In his speech to the US Congress Japanese PM Shinzo Abe remained true to himself: He failed to issue his own apology for his country's role in World War II and the enslavement of Asian women, thus angering South Koreans.
The fact that the first speech by a Japanese Prime Minister to the US Congress was given on the birthday of former Emperor Hirohito was a diplomatic balancing act. The United States expected Abe to affirm his commitment to democracy and free trade and take an appropriate look back at World War II.
However, Japan's neighbors, China and South Korea, were expecting an apology for what they view as Japan's war of aggression. In the end, it seems the Japanese politician only fulfilled the American expectations.
"With deep repentance in my heart, I stood there in silent prayers," PM Abe told both chambers of Congress on Wednesday, April 29, referring to his visit to Washington's World War II memorial.
"I offer with profound respect my eternal condolences to the souls of all American people that were lost during World War II," said the Japanese leader. US Vice President Joe Biden reacted positively to these remarks, saying he thought Abe "made it very clear that there was responsibility on Japan's part."
Upholding former statements
However, the PM's remarks aimed at Japan's wartime adversaries were less conclusive. Post war, he said, "we started out on our path bearing in mind feelings of deep remorse over the war. Our actions brought suffering to the peoples in Asian countries, we must not avert our eyes from that." In this context he vowed to "uphold" the apologies for wartime abuses made by his predecessors.
Some 20 years ago, former Japanese PM had apologized for Japan's aggression during the WWII. And Junichiro Koizumi upheld this apology in 2005. Abe thus remained within this framework in his recent speech.
On the one hand, he failed to use the word "aggression" and refrained from issuing an apology for the occupation of neighboring Asian countries. On the other hand, he upheld the views of his predecessors who used such words.
The PM thus fulfilled the expectations of those in Washington who see Japan as the US' most important ally in terms of counterbalancing China's hegemonic ambitions in Asia.
This is why the US and Japan are enhancing bilateral ties and seeking to finalize the terms of a deal essential to a 12-nation pact which would exclude China. The free trade deal, known as the Trans Pacific Partnership (TPP), presents an opportunity for the two countries to spread their shared values.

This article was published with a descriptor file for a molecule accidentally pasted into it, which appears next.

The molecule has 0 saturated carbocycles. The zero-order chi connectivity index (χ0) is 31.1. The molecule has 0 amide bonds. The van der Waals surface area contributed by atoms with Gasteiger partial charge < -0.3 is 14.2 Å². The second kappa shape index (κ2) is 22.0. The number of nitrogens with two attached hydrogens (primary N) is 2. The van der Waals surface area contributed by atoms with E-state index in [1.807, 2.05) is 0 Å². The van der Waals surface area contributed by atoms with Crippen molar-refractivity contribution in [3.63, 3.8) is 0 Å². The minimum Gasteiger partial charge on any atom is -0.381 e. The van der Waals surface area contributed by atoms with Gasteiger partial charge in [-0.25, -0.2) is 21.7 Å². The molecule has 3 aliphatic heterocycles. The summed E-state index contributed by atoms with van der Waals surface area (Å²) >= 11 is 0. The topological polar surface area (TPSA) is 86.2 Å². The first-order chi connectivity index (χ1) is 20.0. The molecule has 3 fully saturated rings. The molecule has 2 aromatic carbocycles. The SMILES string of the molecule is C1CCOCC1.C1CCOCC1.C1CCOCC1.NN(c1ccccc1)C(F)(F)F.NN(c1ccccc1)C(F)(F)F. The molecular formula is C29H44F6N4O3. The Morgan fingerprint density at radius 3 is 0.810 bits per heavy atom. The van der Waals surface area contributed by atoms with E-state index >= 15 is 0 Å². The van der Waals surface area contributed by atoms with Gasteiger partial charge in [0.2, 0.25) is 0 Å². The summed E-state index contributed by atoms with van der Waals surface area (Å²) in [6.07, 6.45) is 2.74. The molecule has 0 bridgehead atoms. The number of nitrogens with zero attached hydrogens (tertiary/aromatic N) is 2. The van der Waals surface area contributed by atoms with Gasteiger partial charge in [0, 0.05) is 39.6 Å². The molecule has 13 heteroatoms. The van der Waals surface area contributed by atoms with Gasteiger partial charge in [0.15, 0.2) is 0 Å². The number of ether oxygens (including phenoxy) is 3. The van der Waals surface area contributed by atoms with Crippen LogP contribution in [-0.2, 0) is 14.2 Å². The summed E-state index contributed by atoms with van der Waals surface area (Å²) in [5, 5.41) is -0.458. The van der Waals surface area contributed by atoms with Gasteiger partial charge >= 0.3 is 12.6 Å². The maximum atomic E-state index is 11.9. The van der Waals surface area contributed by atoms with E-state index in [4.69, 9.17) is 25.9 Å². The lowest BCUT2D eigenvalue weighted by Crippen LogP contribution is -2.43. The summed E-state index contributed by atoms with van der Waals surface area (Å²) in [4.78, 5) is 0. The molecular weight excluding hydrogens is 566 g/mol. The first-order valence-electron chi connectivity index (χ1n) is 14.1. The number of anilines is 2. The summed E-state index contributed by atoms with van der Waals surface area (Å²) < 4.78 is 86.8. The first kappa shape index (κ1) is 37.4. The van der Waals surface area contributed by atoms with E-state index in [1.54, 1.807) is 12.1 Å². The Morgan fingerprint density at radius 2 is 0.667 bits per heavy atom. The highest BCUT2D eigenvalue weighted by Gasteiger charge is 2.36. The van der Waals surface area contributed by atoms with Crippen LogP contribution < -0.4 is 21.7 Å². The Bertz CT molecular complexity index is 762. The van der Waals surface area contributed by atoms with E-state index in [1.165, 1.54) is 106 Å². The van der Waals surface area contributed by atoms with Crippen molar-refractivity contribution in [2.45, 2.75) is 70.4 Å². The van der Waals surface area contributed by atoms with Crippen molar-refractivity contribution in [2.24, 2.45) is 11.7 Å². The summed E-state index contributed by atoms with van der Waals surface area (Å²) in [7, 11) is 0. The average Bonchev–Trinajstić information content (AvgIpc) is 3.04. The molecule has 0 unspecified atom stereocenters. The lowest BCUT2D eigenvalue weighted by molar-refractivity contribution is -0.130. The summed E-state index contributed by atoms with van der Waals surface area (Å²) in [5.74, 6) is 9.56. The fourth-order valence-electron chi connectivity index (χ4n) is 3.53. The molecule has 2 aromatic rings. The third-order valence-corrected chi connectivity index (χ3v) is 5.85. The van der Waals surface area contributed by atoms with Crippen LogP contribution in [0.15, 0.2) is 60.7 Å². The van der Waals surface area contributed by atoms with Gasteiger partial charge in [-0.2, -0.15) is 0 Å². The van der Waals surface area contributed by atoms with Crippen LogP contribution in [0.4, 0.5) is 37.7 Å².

No mention of 'sex slaves'
But this won't be enough to appease the PM's critics. In his speech, Abe ignored the fate of up to 200,000 women who were forced to work as sex slaves by Japan's Imperial Army during the war. Ahead of his US trip, the PM had told the Washington Post his heart "ached" for women he said had been victimized by "human trafficking" and gone through immeasurable pain and suffering beyond description." However, Abe failed to say who was responsible for the "human trafficking."
The Japanese have long used the euphemism "comfort women" to refer to the thousands of Korean and other Asian women forced into prostitution at Japanese military brothels before and during the war. Right-wing historians in Japan claim that these women were neither recruited on behalf of the Japanese army, nor were forced to work in the brothels.
Nevertheless, in 1993, then government spokesman Yohei Kono owned up to the enslavement of women and apologized for this. During a joint press conference with US President Barack Obama Abe declared his support for the so-called "Kono statement" and said he would not alter it.
Criticism from South Korea
But during his address to Congress, Abe only referred to statements made by "former prime ministers." Kono was a government spokesperson, an aspect which be me interpreted as a attempt by Abe to distance himself.
This explains why South Korean criticized the speech, arguing that Abe keept intact a much-denounced record he has maintained since taking office: "Never apologizing for the country's wartime sexual slavery," wrote Chang Jae-soon in an opinion piece for the South Korean news agency Yonhap.
Chang also slammed Abe's previous remark on human trafficking: "The selection of the word 'human trafficking,' instead of sexual slavery, was also seen as an attempt to evade Japan's responsibility because the phrase is usually associated with private prostitution." Abe's vague statement on the consequences of the war for neighboring Asian countries contrasted sharply with the strongly apologetic tone about US suffering during the war, he added.
As for China, a foreign ministry spokesman told a regular briefing in Beijing: "China always urges the Japanese government and its leader to adopt a responsible attitude towards history. Only by doing so can Japan truly win the trust of the international community and establish a future-oriented friendly relationship with its Asian neighbors."
'He can wait for us to die out'
A group of US representatives, who had demanded an apology on the issue of sex slaves, also criticized the PM. Michael Makoto Honda, who serves as the US Representative for California, said it was "shocking" and "shameful" that Abe continued to evade his government's responsibility on the issue by not offering an apology.
Ahead of Abe's speech, hundreds of ethnic Korean-Americans had protested in front of the US Capitol and demanded an apology. An 86-year-old "comfort woman" survivor, Yong Soo Lee, attended Abe's speech at the invitation of Congressman Honda. "He can wait for us to die out but that won't erase Japan's crimes," said Yong, who was forced into prostitution in a Japanese brothel at the age of 16.